Living on a narrowboat can be amazing at times, with the wind in your hair and the beautiful British countryside to explore. You feel like you are living that picture postcard life! Until you realise that you need to receive an important letter and don’t have a physical mailbox anymore! So let’s talk about what the best way is to get snail mail as a full-time canal boater!
1. Live in a Marina!
The simplest way is to live in a marina full time, and a lot of people do. Pretty much all self-respecting marinas will allow you to receive mail through them. Your mail will simply be delivered to the marina’s main office for you to collect at a later date.
2. Rent a Mail Box
Another option could be to rent a mail box from one of the many providers in the UK. I would recommend one of the big players such as Mail Boxes Etc. as they are far more likely to have a mail box available for rent close to the location you require. The major upside here is that you get a permanent address for all your important mail to be delivered to.
The downside is that you will have to pass by the location of your rented mailbox on a regular basis to pick up said mail. So make sure to choose a location close to the canals you frequent. Most mailbox providers will give you the option of mail forwarding, so you could try to have your mail forwarded to another location close to where you are currently moored up whilst retaining the same permanent address.
3. Ask Friends and Family
If you are tight for cash, you could ask a close friend (and they need to be very close in order to trust them!) or a family member that would be willing for you to use their home address as the same address you use. The major downside here is that it is much less likely that this location will be convenient for you to swing by on a regular basis unless you have a friend or family member that happens to live by a canal 🙂 If your friend or family member is the helpful type, they might even agree to forward your mail to you on a regular basis.
4. Poste Restante
The Post Office service can amaze you at times with the different services they offer, and this is no different 🙂 Believe it or not you can go into any Post Office branch in the UK and ask them to hold mail for you, the service is called Poste Restante (for some reason!). When you request this from the Post Office of your choice, they will give you a special address to use to have your mail sent to.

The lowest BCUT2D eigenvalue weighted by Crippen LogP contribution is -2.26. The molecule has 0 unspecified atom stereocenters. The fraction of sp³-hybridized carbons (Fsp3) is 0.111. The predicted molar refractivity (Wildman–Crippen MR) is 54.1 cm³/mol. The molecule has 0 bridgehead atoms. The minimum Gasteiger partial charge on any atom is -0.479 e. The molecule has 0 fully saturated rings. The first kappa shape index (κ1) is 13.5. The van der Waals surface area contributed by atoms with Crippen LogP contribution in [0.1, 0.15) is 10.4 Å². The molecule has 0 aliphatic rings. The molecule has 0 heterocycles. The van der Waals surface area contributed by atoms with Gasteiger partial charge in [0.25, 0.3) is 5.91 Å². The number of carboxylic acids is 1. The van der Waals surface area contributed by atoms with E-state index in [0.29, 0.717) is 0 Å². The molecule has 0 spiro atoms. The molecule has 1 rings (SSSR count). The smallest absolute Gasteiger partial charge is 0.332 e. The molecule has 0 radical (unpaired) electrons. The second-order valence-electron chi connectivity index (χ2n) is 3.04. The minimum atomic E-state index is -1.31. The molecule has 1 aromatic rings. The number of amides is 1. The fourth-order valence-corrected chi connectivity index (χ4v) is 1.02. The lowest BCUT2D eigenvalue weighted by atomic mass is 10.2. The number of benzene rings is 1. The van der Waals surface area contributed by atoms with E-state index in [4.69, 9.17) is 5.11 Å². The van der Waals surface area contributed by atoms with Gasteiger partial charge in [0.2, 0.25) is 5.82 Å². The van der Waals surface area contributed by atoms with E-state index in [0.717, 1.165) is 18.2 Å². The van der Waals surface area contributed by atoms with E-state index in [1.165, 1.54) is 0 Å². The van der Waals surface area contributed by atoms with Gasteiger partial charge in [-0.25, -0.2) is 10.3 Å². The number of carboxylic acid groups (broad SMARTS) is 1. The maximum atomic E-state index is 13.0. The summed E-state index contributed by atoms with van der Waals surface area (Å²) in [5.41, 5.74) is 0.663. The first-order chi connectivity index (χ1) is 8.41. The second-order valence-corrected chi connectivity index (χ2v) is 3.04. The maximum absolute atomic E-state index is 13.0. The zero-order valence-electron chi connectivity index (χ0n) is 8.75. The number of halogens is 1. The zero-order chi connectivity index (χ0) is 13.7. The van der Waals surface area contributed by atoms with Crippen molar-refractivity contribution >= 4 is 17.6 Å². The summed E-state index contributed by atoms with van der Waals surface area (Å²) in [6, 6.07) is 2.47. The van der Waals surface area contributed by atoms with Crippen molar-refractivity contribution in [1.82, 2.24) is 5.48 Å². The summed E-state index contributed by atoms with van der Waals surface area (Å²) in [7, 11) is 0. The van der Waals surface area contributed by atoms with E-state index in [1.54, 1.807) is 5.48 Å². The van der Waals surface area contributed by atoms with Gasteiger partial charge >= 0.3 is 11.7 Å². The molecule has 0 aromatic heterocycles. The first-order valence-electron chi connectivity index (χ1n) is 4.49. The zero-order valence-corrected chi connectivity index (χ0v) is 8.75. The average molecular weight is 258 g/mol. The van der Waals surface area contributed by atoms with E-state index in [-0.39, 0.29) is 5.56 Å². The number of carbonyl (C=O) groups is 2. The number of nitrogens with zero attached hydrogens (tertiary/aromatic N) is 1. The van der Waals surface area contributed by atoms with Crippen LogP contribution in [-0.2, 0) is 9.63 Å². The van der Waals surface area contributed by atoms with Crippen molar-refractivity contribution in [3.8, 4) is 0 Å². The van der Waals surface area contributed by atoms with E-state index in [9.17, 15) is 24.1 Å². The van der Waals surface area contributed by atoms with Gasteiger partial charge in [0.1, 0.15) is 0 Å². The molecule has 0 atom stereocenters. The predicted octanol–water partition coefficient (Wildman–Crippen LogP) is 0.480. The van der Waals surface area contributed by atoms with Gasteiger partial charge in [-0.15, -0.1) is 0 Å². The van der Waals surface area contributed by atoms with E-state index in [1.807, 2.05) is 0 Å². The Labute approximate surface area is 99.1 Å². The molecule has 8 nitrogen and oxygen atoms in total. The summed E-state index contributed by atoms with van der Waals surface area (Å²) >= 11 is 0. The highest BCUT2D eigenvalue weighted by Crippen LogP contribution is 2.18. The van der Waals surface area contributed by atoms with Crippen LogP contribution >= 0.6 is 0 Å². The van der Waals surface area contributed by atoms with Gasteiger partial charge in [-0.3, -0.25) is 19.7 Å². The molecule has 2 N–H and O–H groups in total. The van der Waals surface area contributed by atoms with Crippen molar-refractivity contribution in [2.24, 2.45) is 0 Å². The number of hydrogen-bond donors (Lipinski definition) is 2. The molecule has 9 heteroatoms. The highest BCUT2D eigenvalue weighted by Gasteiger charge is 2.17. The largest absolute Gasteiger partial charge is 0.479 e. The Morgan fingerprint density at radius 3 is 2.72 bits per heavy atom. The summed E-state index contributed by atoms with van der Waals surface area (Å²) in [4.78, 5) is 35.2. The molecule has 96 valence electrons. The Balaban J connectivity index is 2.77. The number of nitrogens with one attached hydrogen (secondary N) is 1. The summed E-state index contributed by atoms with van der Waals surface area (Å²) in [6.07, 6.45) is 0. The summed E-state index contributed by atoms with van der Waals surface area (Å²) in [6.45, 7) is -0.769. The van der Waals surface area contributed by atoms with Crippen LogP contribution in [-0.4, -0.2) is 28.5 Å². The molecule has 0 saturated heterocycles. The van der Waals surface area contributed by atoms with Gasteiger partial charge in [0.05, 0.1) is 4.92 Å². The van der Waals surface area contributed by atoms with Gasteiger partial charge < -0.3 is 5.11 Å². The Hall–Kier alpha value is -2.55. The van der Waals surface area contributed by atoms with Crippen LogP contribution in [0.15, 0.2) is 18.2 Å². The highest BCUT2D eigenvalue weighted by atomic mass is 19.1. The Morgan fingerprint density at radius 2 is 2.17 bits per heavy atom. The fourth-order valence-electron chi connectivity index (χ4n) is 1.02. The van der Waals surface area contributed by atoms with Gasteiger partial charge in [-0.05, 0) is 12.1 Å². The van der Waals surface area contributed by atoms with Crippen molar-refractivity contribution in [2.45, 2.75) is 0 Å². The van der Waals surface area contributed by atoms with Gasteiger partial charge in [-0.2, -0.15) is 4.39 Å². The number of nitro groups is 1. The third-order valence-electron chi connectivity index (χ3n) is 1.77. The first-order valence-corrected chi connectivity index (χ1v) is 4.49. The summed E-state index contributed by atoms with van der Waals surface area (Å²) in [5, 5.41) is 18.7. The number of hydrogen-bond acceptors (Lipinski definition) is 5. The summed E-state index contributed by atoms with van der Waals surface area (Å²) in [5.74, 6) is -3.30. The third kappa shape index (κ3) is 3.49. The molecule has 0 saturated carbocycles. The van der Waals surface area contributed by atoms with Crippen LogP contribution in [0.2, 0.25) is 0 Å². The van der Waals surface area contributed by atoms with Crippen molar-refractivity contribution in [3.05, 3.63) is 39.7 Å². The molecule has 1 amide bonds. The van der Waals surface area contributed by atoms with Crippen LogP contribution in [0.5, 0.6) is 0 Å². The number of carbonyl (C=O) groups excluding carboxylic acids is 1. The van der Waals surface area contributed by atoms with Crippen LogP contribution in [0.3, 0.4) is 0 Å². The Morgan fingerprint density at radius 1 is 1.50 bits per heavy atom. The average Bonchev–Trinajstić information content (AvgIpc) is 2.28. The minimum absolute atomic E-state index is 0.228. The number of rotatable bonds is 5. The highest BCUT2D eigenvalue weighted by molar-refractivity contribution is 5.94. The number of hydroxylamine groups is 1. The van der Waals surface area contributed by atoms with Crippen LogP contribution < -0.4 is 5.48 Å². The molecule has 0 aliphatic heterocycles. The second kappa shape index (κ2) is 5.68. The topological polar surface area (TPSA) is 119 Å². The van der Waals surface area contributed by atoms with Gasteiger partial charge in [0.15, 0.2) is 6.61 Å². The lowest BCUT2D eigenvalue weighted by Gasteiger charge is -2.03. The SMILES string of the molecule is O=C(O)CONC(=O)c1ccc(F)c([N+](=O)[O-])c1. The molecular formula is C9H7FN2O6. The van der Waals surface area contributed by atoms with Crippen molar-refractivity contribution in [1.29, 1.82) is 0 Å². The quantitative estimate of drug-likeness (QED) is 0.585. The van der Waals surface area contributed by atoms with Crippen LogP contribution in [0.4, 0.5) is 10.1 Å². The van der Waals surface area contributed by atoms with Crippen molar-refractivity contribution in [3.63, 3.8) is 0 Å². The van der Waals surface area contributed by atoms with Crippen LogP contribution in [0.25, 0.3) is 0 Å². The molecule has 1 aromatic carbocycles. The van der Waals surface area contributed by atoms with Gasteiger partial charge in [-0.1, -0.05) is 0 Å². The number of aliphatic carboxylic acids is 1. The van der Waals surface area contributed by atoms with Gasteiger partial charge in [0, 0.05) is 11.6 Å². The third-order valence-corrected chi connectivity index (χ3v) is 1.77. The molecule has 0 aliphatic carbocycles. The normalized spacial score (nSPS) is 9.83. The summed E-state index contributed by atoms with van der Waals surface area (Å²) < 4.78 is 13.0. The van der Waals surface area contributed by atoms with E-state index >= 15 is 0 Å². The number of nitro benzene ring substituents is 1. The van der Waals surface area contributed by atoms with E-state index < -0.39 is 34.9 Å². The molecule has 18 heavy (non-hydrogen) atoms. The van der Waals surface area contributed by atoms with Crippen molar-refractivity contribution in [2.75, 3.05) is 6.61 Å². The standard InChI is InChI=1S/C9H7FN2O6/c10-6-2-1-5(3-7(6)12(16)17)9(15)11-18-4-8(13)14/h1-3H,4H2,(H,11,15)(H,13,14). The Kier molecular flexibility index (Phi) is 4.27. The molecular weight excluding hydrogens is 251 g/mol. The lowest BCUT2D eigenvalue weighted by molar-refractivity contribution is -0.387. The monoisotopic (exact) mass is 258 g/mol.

Just be aware that the Poste Retante service will only keep UK letters/ mail for up to 2 weeks and a month if it is from overseas. This doesn’t really give you a big window of time to cruise by and collect your mail, so it only really works if you cruise an area on a regular basis or are always within a short journey of this location. I suppose you could always stay within a 2 week canal cruise radius from your chosen Post Office, but this won’t be attractive to a lot of boaters 🙂
Additionally, something that a lot of people don’t tell you about this service is that the Post Office state that ‘The service cannot be used for more than 3 months within the same UK town’. This is probably because it was setup to serve travellers originally. So you would have to change your Post Office address every 3 months, which again is not ideal 🙂
5. Send it to Work
If you are still working in a physical location, your employers may agree to let you have your mail sent there, although be sure to ask in advance. This could be an ideal solution as you need to go to work on a regular basis, so it would be simple to pick up your mail this way. The problem I see is that a large proportion of live aboard narrowboaters (especially those that continuous cruise) earn money on the cut or through remote work rather than through a physical workplace.
2 thoughts on “How do canal boats and Narrowboaters get mail?”
I have a friend who receives all my mail. He opens the letters for me then photographs them and sends the images via email. You have to find someone who you trust, and someone who understands that you need to include the whole page, and shoot it at right angles so the page is ‘square’, not distorted.
That would be a good friend to go to that much effort for you.